But how do we know we are at a place like that? When are we ready to make such decision?
Detachment from our ex is a long and often times bumpy process. It has more to do with our emotional and mental state than with time alone. Some people never fully detach from their ex even years or decades after the divorce. If we are still angry or overly sad about it, if we still blame him or her for ruining our lives, if we still wish it was different, then we are still very much attached to them, and have absolutely no chance for developing a new and satisfying life for ourselves.
Detachment can be a conscious and self-driven process so it is very much up to us to stay attached and let them affect our lives for much longer than necessary or intentionally detach from them layer by layer. The less attached we are to our ex the less power we give them over our feelings, thoughts, lives, and future, and the more in control we are going to have in these areas. If they are leaving our lives we need to be sure they are leaving our thoughts and feelings too. And the later two are absolutely under our own control.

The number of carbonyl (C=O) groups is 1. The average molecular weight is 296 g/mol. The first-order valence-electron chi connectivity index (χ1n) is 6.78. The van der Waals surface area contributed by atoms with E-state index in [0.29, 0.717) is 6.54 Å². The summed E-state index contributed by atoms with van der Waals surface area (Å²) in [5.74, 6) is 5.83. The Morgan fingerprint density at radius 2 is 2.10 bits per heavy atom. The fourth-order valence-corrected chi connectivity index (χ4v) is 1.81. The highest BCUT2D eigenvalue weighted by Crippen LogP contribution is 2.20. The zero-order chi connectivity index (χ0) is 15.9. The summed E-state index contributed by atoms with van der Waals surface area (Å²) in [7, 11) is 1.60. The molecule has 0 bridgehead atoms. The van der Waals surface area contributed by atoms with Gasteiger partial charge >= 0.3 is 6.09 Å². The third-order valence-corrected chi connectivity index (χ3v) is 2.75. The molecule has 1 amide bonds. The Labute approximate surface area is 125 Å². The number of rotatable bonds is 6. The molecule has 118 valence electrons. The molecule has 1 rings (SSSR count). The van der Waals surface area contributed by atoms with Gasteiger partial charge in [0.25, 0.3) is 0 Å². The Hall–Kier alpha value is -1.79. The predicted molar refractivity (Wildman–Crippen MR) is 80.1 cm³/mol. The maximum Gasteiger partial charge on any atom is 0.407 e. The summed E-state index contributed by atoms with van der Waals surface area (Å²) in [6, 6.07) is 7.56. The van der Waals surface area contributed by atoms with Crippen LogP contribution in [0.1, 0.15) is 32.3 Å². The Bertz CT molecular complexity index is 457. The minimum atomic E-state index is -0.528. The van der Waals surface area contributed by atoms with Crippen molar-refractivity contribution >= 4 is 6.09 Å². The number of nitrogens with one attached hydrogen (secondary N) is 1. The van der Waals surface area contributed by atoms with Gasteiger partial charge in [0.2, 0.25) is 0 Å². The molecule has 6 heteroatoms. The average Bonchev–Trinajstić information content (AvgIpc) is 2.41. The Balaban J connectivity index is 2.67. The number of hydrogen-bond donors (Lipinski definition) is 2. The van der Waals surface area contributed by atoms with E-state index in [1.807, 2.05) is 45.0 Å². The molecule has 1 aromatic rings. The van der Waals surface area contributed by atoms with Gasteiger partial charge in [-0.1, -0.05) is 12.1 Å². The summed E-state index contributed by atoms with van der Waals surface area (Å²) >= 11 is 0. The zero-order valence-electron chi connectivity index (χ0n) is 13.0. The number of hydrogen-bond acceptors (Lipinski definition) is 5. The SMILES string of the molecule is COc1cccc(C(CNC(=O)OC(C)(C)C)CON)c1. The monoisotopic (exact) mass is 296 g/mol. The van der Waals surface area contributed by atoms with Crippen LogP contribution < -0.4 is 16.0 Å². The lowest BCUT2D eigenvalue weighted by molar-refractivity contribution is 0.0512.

As they say, the problem with pain is that it hurts. The even bigger problem with emotional pain is that we will do everything not to feel it. We try to get away from it, resist it at all cost, medicate it, anesthetize it. We stuff it, numb it, try to drink it away, shop it away, or binge-watch it away. As a result, we don’t heal or grow, and in the process of trying to run from it we sabotage our entire lives.
There are even more problems with divorce pain because of the added elements of anger, resentment, and fear. It is much easier to stay angry than to admit we are heartbroken and sad underneath. It is easier to worry ourselves to death about our future than to grieve our losses. We prefer pretty much anything, even other uncomfortable emotions before we choose to face our pain.